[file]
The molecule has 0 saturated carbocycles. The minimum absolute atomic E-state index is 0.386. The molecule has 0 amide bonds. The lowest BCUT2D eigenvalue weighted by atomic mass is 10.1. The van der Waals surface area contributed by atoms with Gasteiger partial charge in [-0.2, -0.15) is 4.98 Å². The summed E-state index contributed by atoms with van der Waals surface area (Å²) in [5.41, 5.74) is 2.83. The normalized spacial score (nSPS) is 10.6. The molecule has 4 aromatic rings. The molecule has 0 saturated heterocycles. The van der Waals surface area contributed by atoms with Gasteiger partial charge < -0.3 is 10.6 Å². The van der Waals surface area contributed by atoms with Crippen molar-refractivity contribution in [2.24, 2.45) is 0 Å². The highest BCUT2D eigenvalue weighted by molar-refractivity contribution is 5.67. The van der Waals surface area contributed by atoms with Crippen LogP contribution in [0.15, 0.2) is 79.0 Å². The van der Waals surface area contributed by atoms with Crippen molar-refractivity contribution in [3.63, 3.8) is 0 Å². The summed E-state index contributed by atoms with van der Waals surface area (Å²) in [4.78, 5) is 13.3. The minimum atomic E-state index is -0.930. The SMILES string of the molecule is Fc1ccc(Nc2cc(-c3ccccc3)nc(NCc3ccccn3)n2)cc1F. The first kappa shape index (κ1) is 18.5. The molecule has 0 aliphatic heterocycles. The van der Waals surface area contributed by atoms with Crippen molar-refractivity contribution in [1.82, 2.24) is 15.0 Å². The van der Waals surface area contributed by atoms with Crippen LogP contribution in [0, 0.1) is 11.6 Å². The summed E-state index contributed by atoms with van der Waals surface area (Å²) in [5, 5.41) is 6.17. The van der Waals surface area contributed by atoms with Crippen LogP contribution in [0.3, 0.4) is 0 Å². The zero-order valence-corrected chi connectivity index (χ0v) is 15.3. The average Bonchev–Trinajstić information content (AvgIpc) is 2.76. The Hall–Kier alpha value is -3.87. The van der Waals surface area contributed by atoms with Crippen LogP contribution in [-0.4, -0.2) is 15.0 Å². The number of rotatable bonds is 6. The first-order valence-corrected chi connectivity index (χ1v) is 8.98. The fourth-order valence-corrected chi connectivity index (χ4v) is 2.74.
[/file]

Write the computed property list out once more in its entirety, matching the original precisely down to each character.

The molecule has 0 saturated carbocycles. The minimum absolute atomic E-state index is 0.386. The molecule has 0 amide bonds. The lowest BCUT2D eigenvalue weighted by atomic mass is 10.1. The van der Waals surface area contributed by atoms with Gasteiger partial charge in [-0.2, -0.15) is 4.98 Å². The summed E-state index contributed by atoms with van der Waals surface area (Å²) in [5.41, 5.74) is 2.83. The normalized spacial score (nSPS) is 10.6. The molecule has 4 aromatic rings. The molecule has 0 saturated heterocycles. The van der Waals surface area contributed by atoms with Gasteiger partial charge < -0.3 is 10.6 Å². The van der Waals surface area contributed by atoms with Crippen molar-refractivity contribution in [2.24, 2.45) is 0 Å². The highest BCUT2D eigenvalue weighted by molar-refractivity contribution is 5.67. The van der Waals surface area contributed by atoms with Crippen LogP contribution in [0.15, 0.2) is 79.0 Å². The van der Waals surface area contributed by atoms with Crippen molar-refractivity contribution in [3.63, 3.8) is 0 Å². The summed E-state index contributed by atoms with van der Waals surface area (Å²) in [4.78, 5) is 13.3. The minimum atomic E-state index is -0.930. The SMILES string of the molecule is Fc1ccc(Nc2cc(-c3ccccc3)nc(NCc3ccccn3)n2)cc1F. The first kappa shape index (κ1) is 18.5. The molecule has 0 aliphatic heterocycles. The van der Waals surface area contributed by atoms with Crippen molar-refractivity contribution in [1.82, 2.24) is 15.0 Å². The van der Waals surface area contributed by atoms with Crippen LogP contribution in [0, 0.1) is 11.6 Å². The summed E-state index contributed by atoms with van der Waals surface area (Å²) in [5, 5.41) is 6.17. The van der Waals surface area contributed by atoms with Crippen LogP contribution in [0.3, 0.4) is 0 Å². The zero-order valence-corrected chi connectivity index (χ0v) is 15.3. The average Bonchev–Trinajstić information content (AvgIpc) is 2.76. The Hall–Kier alpha value is -3.87. The van der Waals surface area contributed by atoms with Crippen LogP contribution in [-0.4, -0.2) is 15.0 Å². The number of rotatable bonds is 6. The first-order valence-corrected chi connectivity index (χ1v) is 8.98. The fourth-order valence-corrected chi connectivity index (χ4v) is 2.74.